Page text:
Americans' rising longevity threatens fiscal calamity and generational warfare. But with improvements in health and political courage, a grayer society will grow in wealth.
Beijing is courting Santiago. Will Chileans come to like Chairman Mao more than Uncle Sam?
In 2002, Atlantic contributing editor Paul Starobin sat down with Alexander Litvinenko for an interview over lunch. They talked about Litvinenko's defection, his relationship with notorious Russian billionaire Boris Berezovsky, and his suspicions about Putin and the FSB. Following Litvinenko's recent poisoning, Starobin dug out his notes.
Before Mark Warner was a politician, he was a wildly successful entrepreneur—and his success as a huckster shows why he may be a formidable challenger for the 2008 Democratic presidential nomination
Two of the men Paul Starobin interviewed for his December Atlantic piece on Kazakhstan's autocratic president have since been killed. Starobin comments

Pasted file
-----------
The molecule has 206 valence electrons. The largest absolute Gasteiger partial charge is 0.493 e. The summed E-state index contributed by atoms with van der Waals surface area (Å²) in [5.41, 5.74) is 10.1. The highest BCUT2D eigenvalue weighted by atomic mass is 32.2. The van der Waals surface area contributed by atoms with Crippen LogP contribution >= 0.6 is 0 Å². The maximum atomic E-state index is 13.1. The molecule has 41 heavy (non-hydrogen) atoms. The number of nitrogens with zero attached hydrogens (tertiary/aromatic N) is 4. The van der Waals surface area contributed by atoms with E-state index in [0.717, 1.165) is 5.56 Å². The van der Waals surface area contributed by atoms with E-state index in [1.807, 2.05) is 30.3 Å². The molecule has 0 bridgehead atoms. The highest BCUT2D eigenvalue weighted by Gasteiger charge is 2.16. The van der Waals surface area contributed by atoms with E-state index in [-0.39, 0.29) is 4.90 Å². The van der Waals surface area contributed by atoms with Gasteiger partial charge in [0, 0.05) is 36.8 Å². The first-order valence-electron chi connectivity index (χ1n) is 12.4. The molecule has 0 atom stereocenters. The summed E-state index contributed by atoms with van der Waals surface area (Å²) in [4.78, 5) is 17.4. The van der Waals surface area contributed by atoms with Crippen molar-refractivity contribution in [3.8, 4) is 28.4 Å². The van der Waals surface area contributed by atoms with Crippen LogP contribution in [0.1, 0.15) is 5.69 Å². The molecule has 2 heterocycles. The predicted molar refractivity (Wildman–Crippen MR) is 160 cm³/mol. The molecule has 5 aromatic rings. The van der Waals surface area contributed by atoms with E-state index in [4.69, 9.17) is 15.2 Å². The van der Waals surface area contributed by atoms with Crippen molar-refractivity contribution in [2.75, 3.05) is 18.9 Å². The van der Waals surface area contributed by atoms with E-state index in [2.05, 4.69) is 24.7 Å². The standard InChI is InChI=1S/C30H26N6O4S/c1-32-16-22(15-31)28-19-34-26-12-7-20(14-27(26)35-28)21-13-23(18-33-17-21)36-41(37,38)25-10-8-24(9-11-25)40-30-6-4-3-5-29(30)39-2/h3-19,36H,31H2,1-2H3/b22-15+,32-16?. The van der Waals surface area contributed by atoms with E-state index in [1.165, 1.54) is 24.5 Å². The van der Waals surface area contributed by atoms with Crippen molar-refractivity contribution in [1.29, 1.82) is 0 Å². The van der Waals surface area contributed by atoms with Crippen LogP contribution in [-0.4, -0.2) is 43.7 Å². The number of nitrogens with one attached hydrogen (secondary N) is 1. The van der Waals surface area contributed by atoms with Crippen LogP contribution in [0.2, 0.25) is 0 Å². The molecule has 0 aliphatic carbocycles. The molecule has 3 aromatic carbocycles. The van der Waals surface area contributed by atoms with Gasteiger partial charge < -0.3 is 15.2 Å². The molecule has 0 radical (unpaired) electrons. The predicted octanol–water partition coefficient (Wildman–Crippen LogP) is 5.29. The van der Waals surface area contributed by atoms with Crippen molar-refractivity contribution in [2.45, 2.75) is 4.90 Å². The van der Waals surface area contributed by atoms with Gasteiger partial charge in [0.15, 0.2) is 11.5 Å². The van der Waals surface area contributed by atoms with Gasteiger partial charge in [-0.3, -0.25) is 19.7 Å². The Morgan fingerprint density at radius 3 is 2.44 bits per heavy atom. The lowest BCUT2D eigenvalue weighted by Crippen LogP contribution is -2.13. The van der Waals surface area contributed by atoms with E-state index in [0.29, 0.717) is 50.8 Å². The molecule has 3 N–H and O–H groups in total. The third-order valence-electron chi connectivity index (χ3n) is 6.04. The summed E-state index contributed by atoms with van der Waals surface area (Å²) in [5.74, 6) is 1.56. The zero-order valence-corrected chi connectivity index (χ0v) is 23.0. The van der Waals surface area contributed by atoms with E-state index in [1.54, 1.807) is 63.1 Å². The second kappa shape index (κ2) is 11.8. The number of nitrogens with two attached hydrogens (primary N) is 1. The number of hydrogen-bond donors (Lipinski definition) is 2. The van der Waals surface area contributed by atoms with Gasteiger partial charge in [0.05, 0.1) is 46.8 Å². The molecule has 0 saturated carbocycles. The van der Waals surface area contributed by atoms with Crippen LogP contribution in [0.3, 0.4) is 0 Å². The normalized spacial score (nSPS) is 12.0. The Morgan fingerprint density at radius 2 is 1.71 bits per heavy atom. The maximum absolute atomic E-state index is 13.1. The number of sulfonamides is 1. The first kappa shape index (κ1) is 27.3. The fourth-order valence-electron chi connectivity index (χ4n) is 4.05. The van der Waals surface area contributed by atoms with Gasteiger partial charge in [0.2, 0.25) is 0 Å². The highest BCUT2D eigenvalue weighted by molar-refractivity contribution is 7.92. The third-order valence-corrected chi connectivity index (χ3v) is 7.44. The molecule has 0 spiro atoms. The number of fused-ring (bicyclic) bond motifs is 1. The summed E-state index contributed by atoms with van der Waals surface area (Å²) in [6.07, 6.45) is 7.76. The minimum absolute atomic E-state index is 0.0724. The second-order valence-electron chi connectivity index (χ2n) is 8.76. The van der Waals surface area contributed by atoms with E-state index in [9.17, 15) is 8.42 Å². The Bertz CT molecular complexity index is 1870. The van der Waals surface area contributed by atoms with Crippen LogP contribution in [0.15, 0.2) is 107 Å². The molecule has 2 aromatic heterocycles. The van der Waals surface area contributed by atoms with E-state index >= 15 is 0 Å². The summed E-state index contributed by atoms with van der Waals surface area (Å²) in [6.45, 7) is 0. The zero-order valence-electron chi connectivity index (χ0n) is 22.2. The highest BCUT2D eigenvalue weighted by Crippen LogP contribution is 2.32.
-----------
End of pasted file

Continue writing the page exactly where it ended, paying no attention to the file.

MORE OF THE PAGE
Many of the values and cultural attributes that once made the United States unique have eroded; those that remain look increasingly ugly to some foreigners. Is our evolving national character a liability in our foreign relations?
Is he a new Khan? A Muslim progressive? An economic modernizer? A vainglorious despot? Kazakhstan's Soviet-schooled dictator has enough oil to make himself into anything he wants
Vladimir Putin is not a democrat. Nor is he a czar like Alexander III, a paranoid like Stalin, or a religious nationalist like Dostoyevsky. But he is a little of all these—which is just what Russians seem to want
If terrorism has made a global trend toward greater state power inevitable, then it's important to get authoritarianism right. Here's how
Social rage as a measure of the country's moral and political well-being